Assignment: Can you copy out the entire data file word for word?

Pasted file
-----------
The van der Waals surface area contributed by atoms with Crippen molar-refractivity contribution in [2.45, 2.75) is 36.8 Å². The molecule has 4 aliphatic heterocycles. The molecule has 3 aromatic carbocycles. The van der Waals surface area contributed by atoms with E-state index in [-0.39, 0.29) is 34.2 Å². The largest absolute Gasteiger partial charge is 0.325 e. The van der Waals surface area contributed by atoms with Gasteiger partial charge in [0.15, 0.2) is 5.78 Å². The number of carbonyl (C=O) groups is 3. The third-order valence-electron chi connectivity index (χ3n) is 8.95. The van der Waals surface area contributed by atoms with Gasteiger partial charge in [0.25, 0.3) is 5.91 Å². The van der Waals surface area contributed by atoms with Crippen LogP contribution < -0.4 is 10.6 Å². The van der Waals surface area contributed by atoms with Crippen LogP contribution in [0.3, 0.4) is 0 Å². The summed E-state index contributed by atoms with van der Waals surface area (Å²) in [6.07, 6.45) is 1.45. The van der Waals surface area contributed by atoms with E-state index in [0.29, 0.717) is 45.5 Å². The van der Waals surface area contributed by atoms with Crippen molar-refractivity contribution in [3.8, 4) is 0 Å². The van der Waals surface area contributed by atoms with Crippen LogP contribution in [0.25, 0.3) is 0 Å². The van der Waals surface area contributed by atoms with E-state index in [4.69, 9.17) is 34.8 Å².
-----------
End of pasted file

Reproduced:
The van der Waals surface area contributed by atoms with Crippen molar-refractivity contribution in [2.45, 2.75) is 36.8 Å². The molecule has 4 aliphatic heterocycles. The molecule has 3 aromatic carbocycles. The van der Waals surface area contributed by atoms with E-state index in [-0.39, 0.29) is 34.2 Å². The largest absolute Gasteiger partial charge is 0.325 e. The van der Waals surface area contributed by atoms with Gasteiger partial charge in [0.15, 0.2) is 5.78 Å². The number of carbonyl (C=O) groups is 3. The third-order valence-electron chi connectivity index (χ3n) is 8.95. The van der Waals surface area contributed by atoms with Gasteiger partial charge in [0.25, 0.3) is 5.91 Å². The van der Waals surface area contributed by atoms with Crippen LogP contribution < -0.4 is 10.6 Å². The van der Waals surface area contributed by atoms with Crippen LogP contribution in [0.3, 0.4) is 0 Å². The summed E-state index contributed by atoms with van der Waals surface area (Å²) in [6.07, 6.45) is 1.45. The van der Waals surface area contributed by atoms with E-state index in [0.29, 0.717) is 45.5 Å². The van der Waals surface area contributed by atoms with Crippen molar-refractivity contribution in [3.8, 4) is 0 Å². The van der Waals surface area contributed by atoms with Crippen LogP contribution in [0.25, 0.3) is 0 Å². The van der Waals surface area contributed by atoms with E-state index in [4.69, 9.17) is 34.8 Å².